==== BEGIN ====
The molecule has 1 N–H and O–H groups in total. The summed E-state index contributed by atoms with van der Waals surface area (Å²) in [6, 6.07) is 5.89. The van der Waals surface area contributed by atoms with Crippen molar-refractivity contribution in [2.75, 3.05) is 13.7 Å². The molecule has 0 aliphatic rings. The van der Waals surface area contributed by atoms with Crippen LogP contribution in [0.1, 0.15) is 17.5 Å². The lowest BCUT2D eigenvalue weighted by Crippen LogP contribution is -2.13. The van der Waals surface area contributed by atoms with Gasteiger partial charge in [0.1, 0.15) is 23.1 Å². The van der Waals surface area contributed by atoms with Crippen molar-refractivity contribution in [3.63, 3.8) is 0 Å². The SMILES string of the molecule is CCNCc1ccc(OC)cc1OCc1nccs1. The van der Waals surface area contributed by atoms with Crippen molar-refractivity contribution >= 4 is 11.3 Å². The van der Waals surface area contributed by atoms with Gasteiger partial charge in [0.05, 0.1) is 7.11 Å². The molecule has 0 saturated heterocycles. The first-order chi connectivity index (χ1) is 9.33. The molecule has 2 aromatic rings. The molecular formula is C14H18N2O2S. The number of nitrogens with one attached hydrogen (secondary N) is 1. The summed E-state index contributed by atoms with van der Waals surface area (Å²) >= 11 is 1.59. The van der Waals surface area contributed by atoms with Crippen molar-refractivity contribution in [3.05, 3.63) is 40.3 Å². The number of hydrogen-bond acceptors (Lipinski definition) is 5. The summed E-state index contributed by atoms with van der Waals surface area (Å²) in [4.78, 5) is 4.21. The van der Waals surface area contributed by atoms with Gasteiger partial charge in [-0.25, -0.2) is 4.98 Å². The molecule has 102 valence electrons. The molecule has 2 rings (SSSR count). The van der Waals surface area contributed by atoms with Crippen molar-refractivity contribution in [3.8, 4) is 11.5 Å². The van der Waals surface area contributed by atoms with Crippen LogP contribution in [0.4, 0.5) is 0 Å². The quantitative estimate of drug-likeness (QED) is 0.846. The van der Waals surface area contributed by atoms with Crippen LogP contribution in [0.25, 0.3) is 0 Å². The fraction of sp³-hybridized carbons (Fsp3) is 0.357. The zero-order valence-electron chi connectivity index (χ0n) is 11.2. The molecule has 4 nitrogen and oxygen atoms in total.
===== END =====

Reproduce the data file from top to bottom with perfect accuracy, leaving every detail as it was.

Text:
The molecule has 1 N–H and O–H groups in total. The summed E-state index contributed by atoms with van der Waals surface area (Å²) in [6, 6.07) is 5.89. The van der Waals surface area contributed by atoms with Crippen molar-refractivity contribution in [2.75, 3.05) is 13.7 Å². The molecule has 0 aliphatic rings. The van der Waals surface area contributed by atoms with Crippen LogP contribution in [0.1, 0.15) is 17.5 Å². The lowest BCUT2D eigenvalue weighted by Crippen LogP contribution is -2.13. The van der Waals surface area contributed by atoms with Gasteiger partial charge in [0.1, 0.15) is 23.1 Å². The van der Waals surface area contributed by atoms with Crippen molar-refractivity contribution in [3.63, 3.8) is 0 Å². The SMILES string of the molecule is CCNCc1ccc(OC)cc1OCc1nccs1. The van der Waals surface area contributed by atoms with Crippen molar-refractivity contribution >= 4 is 11.3 Å². The van der Waals surface area contributed by atoms with Gasteiger partial charge in [0.05, 0.1) is 7.11 Å². The molecule has 0 saturated heterocycles. The first-order chi connectivity index (χ1) is 9.33. The molecule has 2 aromatic rings. The molecular formula is C14H18N2O2S. The number of nitrogens with one attached hydrogen (secondary N) is 1. The summed E-state index contributed by atoms with van der Waals surface area (Å²) >= 11 is 1.59. The van der Waals surface area contributed by atoms with Crippen molar-refractivity contribution in [3.05, 3.63) is 40.3 Å². The number of hydrogen-bond acceptors (Lipinski definition) is 5. The summed E-state index contributed by atoms with van der Waals surface area (Å²) in [4.78, 5) is 4.21. The van der Waals surface area contributed by atoms with Gasteiger partial charge in [-0.25, -0.2) is 4.98 Å². The molecule has 102 valence electrons. The molecule has 2 rings (SSSR count). The van der Waals surface area contributed by atoms with Crippen molar-refractivity contribution in [3.8, 4) is 11.5 Å². The van der Waals surface area contributed by atoms with Crippen LogP contribution in [0.4, 0.5) is 0 Å². The quantitative estimate of drug-likeness (QED) is 0.846. The van der Waals surface area contributed by atoms with Crippen LogP contribution in [0.25, 0.3) is 0 Å². The fraction of sp³-hybridized carbons (Fsp3) is 0.357. The zero-order valence-electron chi connectivity index (χ0n) is 11.2. The molecule has 4 nitrogen and oxygen atoms in total.